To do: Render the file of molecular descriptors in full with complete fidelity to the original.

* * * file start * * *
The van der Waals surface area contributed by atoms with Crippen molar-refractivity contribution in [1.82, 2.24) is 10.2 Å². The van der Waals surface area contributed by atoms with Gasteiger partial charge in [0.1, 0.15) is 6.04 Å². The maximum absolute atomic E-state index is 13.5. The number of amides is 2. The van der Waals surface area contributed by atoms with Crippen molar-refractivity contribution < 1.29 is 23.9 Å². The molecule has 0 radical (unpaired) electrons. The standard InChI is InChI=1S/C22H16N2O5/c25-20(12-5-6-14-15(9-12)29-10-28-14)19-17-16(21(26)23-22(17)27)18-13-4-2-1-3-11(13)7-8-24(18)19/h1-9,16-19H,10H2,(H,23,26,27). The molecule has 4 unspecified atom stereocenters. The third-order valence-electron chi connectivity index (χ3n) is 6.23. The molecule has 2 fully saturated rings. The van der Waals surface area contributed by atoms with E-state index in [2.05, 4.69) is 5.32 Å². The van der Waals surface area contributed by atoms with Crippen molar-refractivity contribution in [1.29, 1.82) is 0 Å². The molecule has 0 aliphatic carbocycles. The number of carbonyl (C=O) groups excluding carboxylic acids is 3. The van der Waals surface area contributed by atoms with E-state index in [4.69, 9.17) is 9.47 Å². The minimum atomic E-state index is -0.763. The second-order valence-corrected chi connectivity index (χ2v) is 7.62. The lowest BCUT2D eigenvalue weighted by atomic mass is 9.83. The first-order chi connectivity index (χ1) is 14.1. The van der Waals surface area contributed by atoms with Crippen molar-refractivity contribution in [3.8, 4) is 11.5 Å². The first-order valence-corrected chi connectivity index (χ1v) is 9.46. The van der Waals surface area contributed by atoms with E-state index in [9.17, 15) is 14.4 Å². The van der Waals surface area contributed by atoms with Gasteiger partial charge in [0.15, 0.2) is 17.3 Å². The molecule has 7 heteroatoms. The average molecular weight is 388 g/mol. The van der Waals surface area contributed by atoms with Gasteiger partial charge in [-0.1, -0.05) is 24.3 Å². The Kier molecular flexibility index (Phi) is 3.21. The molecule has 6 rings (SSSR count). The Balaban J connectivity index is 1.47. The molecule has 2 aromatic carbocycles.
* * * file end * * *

The van der Waals surface area contributed by atoms with Crippen molar-refractivity contribution in [1.82, 2.24) is 10.2 Å². The van der Waals surface area contributed by atoms with Gasteiger partial charge in [0.1, 0.15) is 6.04 Å². The maximum absolute atomic E-state index is 13.5. The number of amides is 2. The van der Waals surface area contributed by atoms with Crippen molar-refractivity contribution < 1.29 is 23.9 Å². The molecule has 0 radical (unpaired) electrons. The standard InChI is InChI=1S/C22H16N2O5/c25-20(12-5-6-14-15(9-12)29-10-28-14)19-17-16(21(26)23-22(17)27)18-13-4-2-1-3-11(13)7-8-24(18)19/h1-9,16-19H,10H2,(H,23,26,27). The molecule has 4 unspecified atom stereocenters. The third-order valence-electron chi connectivity index (χ3n) is 6.23. The molecule has 2 fully saturated rings. The van der Waals surface area contributed by atoms with E-state index in [2.05, 4.69) is 5.32 Å². The van der Waals surface area contributed by atoms with Crippen molar-refractivity contribution in [1.29, 1.82) is 0 Å². The molecule has 0 aliphatic carbocycles. The number of carbonyl (C=O) groups excluding carboxylic acids is 3. The van der Waals surface area contributed by atoms with E-state index in [4.69, 9.17) is 9.47 Å². The minimum atomic E-state index is -0.763. The second-order valence-corrected chi connectivity index (χ2v) is 7.62. The lowest BCUT2D eigenvalue weighted by atomic mass is 9.83. The first-order chi connectivity index (χ1) is 14.1. The van der Waals surface area contributed by atoms with Crippen molar-refractivity contribution in [3.8, 4) is 11.5 Å². The first-order valence-corrected chi connectivity index (χ1v) is 9.46. The van der Waals surface area contributed by atoms with E-state index in [9.17, 15) is 14.4 Å². The van der Waals surface area contributed by atoms with Gasteiger partial charge in [0.15, 0.2) is 17.3 Å². The molecule has 7 heteroatoms. The average molecular weight is 388 g/mol. The van der Waals surface area contributed by atoms with Gasteiger partial charge in [-0.1, -0.05) is 24.3 Å². The Kier molecular flexibility index (Phi) is 3.21. The molecule has 6 rings (SSSR count). The Balaban J connectivity index is 1.47. The molecule has 2 aromatic carbocycles.